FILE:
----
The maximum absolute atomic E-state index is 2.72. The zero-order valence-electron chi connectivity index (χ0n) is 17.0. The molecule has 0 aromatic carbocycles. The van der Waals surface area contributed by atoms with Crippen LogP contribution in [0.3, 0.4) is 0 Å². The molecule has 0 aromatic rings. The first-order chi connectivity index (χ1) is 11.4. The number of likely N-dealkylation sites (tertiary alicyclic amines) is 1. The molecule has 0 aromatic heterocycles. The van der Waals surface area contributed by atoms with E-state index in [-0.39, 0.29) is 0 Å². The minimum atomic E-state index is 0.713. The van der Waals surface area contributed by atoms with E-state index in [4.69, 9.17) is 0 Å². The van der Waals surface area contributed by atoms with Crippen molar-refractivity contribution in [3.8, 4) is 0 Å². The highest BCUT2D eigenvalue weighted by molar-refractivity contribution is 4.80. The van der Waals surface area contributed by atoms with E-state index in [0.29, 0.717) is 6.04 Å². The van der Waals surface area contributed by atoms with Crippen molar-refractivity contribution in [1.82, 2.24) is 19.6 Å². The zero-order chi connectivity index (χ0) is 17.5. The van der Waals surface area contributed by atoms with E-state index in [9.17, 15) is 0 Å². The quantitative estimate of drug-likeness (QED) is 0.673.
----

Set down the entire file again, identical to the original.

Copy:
The maximum absolute atomic E-state index is 2.72. The zero-order valence-electron chi connectivity index (χ0n) is 17.0. The molecule has 0 aromatic carbocycles. The van der Waals surface area contributed by atoms with Crippen LogP contribution in [0.3, 0.4) is 0 Å². The molecule has 0 aromatic rings. The first-order chi connectivity index (χ1) is 11.4. The number of likely N-dealkylation sites (tertiary alicyclic amines) is 1. The molecule has 0 aromatic heterocycles. The van der Waals surface area contributed by atoms with E-state index in [-0.39, 0.29) is 0 Å². The minimum atomic E-state index is 0.713. The van der Waals surface area contributed by atoms with E-state index in [4.69, 9.17) is 0 Å². The van der Waals surface area contributed by atoms with Crippen molar-refractivity contribution in [3.8, 4) is 0 Å². The highest BCUT2D eigenvalue weighted by molar-refractivity contribution is 4.80. The van der Waals surface area contributed by atoms with E-state index in [0.29, 0.717) is 6.04 Å². The van der Waals surface area contributed by atoms with Crippen molar-refractivity contribution in [1.82, 2.24) is 19.6 Å². The zero-order chi connectivity index (χ0) is 17.5. The van der Waals surface area contributed by atoms with E-state index in [9.17, 15) is 0 Å². The quantitative estimate of drug-likeness (QED) is 0.673.